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This session started with the citation of a startling sounding statistic. Some 40 per cent of employers worldwide are said to be having difficulty filling positions. Everybody seemed to agree that finding and retaining talent is crucial to the future of successful and growing businesses.

The discussion was structured to look at the needs and demands of different age groups in the work-force. And then to examine how these demands worked out in different markets and regions across the world.

It was agreed that the top talent in the 22-30 age group are well educated, mobile and have digital and technical skills that are second nature to them. They have huge ambition, but also know how to work collaboratively. They will want multiple paths to advance and are not too worried about work-life balance. They want respect and recognition, but also value and meaning in their career. And they want to get rich quick.

And what are employers looking for from this group? In general, they want education, enthusiasm, creativity and cultural sensitivity. A survey suggested that the employers want demonstrated expertise, honesty, cultural competence, flexibility, a willingness to learn new skills, potential leadership skills and speed in picking up new ideas.

As for 30-50 year-olds: the top performers in this group offered a track record, experience (including experience of failure), dedication, inter-personal skills, contacts, insights and even wisdom. They will have learned how to lead and to “drive change”. For their part they are looking for employers who will offer psychological as well as financial rewards: they want fun and a sense of empowerment and good work-life balance. But, more materially, they want to be clear that they are working for a sustainable business, that offers financial security and – potentially – high rewards. And they are still interested in learning and development.

The over-50s were typecast as “more accepting of limits”. Apparently, they want to give something back – (it is not clear what that might be – perhaps something they pilfered from the stationary cupboard, earlier in their career?). They have an ability to discern talent, lots of contacts, they are less controlling, more humorous and more sceptical. And yes, they too are interested in “work-life balance”. Because of their experience, they might be better at dealing with difficult issues, at mentoring new employees, and as serving as emissaries for the company. There was not much discussion of what this group might want. Perhaps they are just grateful to have a job, at their advanced age?

The discussion then moved onto regional differences.

China: To attract the best people, a company needs to have a brand, needs to be growing and needs to be successful. To work there, you need to become a Chinese company – staff notices and web-sites need to operate in Chinese and the management board needs to have Chinese members. You need to recognise that your firm will not operate as in America. You do not need to be the best-payers, but you have to reasonable payers. And the Chinese like much more of their pay to be delivered directly in cash, rather than in complicated incentive schemes. You must give people your best people status.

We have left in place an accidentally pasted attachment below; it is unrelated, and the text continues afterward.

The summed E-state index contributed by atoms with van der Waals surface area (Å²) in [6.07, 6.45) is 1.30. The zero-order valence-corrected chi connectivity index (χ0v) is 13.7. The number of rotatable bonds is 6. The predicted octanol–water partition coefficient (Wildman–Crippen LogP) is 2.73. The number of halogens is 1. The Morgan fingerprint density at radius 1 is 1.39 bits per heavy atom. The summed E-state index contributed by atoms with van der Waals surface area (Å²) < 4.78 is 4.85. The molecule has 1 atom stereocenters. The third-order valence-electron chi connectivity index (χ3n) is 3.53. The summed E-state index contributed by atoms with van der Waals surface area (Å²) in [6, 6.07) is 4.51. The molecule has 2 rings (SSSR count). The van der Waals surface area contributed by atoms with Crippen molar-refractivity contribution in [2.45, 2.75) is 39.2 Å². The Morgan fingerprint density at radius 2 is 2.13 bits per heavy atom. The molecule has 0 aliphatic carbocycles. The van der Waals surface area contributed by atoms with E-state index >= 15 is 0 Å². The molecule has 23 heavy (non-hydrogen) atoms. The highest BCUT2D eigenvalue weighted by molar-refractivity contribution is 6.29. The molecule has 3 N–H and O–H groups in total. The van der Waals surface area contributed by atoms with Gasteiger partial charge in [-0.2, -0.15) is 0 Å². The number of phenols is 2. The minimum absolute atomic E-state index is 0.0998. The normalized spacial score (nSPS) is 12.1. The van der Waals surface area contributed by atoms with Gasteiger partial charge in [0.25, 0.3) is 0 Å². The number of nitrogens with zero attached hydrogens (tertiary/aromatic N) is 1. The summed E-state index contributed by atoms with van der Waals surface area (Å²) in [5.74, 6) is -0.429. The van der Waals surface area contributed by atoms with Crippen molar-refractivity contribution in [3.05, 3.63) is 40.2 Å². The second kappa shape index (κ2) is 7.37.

Europe: Europe is marked by an aging population, so you need to draw workers from much wider backgrounds than traditionally would have been the case. As a result, you need to be multi-cultural, have strong values, and be flexible about age and work patterns. You need attractive rewards, but also an attractive work environment. Talent management is the core of your business. Internal mobility is crucial for employee retention. You must put a big emphasis on career development. You need to recognise good performance, but punish poor performance – so that good performers don’t feel exploited. An Indian CEO said he found more cultural differences between his German and British operations, than between his British and Indian operations.

Middle East: You need to empower employees and create a meritocracy. You need to recruit from the top schools all over the world and keep training people. You need a clear vision and strong values. You need also to aspire to be a global player

North America: American companies now need to learn from the rest of the world, as well as to spread their own model. They must have a strong brand that employees can identify with. People need a sense of purpose, beyond just making money. You should emphasise the need to get the best end result, rather than hugely long hours. One thing that may be particularly required in America now, is that the management lives by its values, rather than just talking about them. Employees should have a clear understanding of what is expected of them. A company needs to be culturally inclusive, since America is so culturally diverse. Female employees need to be looked after. And there has to be a clear opportunity for professional development.

India: You need a strong brand, reflected through a great website. You need ideally to offer global opportunities. To be the employer of choice, you need good alliances with universities. You need to offer local management autonomy and to offer good training. As with China, it was felt that foreign multinationals need to turn themselves into local companies that practised “management by walking around”, rather than management by teleconferencing.

There are clearly common values and challenges that link companies across all the world – in particular the need to offer real opportunities for career development. But, after the discussion, many participants felt that there was a clear division between the nature of the talent problem in Asia and in the rest of the world.

Copyright The Financial Times Limited 2017. All rights reserved.
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